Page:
While not quite as memorable as some of the other geriatric-themed movies of the past, The Best Exotic Marigold Hotel still manages to pass along a plethora of nice messages to the audience members that need it the most.
It individually explores the situations of several pre-octogenarians and why they have all come to stay at the same hotel in India. Whether it’s to find love, to rediscover themselves, or to find themselves for the first time, the trip is life-changing for everyone involved. The movie eventually brings it all back around to the two twenty-year-old characters who are trying to dodge their families’ mutual disapproval of their love.
The film starts off very slow and we are overcome with the anxiety of their eventual arrival to India. Although at first it’s unclear why certain characters are leaving their homes at all. And like many ensemble films, the tone gets mixed and matched a lot along the way.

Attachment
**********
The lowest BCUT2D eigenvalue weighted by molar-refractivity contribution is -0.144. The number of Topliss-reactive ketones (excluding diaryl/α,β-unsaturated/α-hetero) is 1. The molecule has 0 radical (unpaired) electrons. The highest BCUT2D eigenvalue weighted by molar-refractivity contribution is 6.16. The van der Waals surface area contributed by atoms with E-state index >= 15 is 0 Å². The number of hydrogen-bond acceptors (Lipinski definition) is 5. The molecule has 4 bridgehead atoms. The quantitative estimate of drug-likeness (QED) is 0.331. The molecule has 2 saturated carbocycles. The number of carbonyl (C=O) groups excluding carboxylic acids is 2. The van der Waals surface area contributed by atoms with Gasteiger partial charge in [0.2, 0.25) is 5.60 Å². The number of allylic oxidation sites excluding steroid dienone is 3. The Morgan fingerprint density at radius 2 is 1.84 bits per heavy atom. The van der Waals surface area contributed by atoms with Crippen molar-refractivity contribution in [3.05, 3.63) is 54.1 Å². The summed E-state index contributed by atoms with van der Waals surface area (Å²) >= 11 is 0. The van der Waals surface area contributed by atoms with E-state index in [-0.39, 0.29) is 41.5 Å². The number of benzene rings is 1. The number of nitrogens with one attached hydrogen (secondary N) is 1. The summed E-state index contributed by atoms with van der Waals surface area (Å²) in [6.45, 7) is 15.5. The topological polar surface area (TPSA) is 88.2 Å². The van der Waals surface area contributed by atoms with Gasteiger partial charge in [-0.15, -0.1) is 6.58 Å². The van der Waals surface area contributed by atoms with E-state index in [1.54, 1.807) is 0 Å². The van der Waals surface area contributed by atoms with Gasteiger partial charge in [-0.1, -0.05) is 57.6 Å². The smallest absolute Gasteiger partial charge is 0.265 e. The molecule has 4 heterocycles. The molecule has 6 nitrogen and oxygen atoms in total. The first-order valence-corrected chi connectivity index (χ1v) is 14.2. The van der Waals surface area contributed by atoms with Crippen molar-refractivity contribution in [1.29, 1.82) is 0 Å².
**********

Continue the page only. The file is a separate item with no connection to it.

At times it has a hard time balancing all of the characters’ stories–which may attribute to the long runtime–but it still manages to portray so much of their depth. Yet two of the characters’ stories remain slightly unexplored, but it may have been deliberate.
This film might fly over the heads of the younger viewers. And perhaps it’s meant to. And while The Best Exotic Marigold Hotel may surpass it’s niche at some points, it’s just as classically heartfelt as the best films of this genre.